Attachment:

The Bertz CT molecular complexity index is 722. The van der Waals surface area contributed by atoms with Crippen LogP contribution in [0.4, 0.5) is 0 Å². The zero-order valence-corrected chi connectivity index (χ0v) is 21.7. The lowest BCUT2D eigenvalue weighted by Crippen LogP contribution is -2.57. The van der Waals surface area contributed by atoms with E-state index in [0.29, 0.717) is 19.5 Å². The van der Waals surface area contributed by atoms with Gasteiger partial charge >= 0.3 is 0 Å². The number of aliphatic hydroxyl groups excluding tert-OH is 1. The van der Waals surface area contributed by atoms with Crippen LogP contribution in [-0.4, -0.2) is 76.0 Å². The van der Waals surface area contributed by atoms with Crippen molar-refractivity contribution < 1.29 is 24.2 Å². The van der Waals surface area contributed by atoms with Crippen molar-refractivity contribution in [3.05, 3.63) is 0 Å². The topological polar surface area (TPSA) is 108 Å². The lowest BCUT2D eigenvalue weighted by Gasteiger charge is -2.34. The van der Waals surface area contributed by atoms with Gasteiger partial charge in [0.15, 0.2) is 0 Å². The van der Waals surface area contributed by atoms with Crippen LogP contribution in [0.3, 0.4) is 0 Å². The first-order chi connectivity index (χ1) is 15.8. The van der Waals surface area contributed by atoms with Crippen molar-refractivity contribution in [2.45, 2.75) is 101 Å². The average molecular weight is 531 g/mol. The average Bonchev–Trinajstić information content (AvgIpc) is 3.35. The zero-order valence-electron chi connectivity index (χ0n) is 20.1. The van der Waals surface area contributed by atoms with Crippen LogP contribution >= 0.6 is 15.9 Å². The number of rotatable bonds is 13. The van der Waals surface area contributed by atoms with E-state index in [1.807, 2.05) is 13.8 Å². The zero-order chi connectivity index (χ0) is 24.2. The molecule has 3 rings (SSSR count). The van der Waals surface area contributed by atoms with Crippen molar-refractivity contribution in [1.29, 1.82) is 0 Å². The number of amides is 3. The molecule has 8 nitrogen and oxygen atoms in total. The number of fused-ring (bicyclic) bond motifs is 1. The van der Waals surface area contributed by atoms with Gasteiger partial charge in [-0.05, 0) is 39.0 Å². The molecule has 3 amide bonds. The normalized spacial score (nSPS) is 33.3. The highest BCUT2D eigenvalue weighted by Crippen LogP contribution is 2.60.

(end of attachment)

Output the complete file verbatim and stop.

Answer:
The Bertz CT molecular complexity index is 722. The van der Waals surface area contributed by atoms with Crippen LogP contribution in [0.4, 0.5) is 0 Å². The zero-order valence-corrected chi connectivity index (χ0v) is 21.7. The lowest BCUT2D eigenvalue weighted by Crippen LogP contribution is -2.57. The van der Waals surface area contributed by atoms with E-state index in [0.29, 0.717) is 19.5 Å². The van der Waals surface area contributed by atoms with Gasteiger partial charge >= 0.3 is 0 Å². The number of aliphatic hydroxyl groups excluding tert-OH is 1. The van der Waals surface area contributed by atoms with Crippen LogP contribution in [-0.4, -0.2) is 76.0 Å². The van der Waals surface area contributed by atoms with Crippen molar-refractivity contribution < 1.29 is 24.2 Å². The van der Waals surface area contributed by atoms with Crippen molar-refractivity contribution in [3.05, 3.63) is 0 Å². The topological polar surface area (TPSA) is 108 Å². The lowest BCUT2D eigenvalue weighted by Gasteiger charge is -2.34. The van der Waals surface area contributed by atoms with Gasteiger partial charge in [0.15, 0.2) is 0 Å². The van der Waals surface area contributed by atoms with Crippen LogP contribution in [0.3, 0.4) is 0 Å². The first-order chi connectivity index (χ1) is 15.8. The van der Waals surface area contributed by atoms with Crippen molar-refractivity contribution in [2.45, 2.75) is 101 Å². The average molecular weight is 531 g/mol. The average Bonchev–Trinajstić information content (AvgIpc) is 3.35. The zero-order valence-electron chi connectivity index (χ0n) is 20.1. The van der Waals surface area contributed by atoms with Crippen LogP contribution >= 0.6 is 15.9 Å². The number of rotatable bonds is 13. The van der Waals surface area contributed by atoms with E-state index in [1.807, 2.05) is 13.8 Å². The zero-order chi connectivity index (χ0) is 24.2. The molecule has 3 rings (SSSR count). The van der Waals surface area contributed by atoms with Crippen molar-refractivity contribution in [1.29, 1.82) is 0 Å². The number of amides is 3. The molecule has 8 nitrogen and oxygen atoms in total. The number of fused-ring (bicyclic) bond motifs is 1. The van der Waals surface area contributed by atoms with Gasteiger partial charge in [-0.05, 0) is 39.0 Å². The molecule has 3 amide bonds. The normalized spacial score (nSPS) is 33.3. The highest BCUT2D eigenvalue weighted by Crippen LogP contribution is 2.60.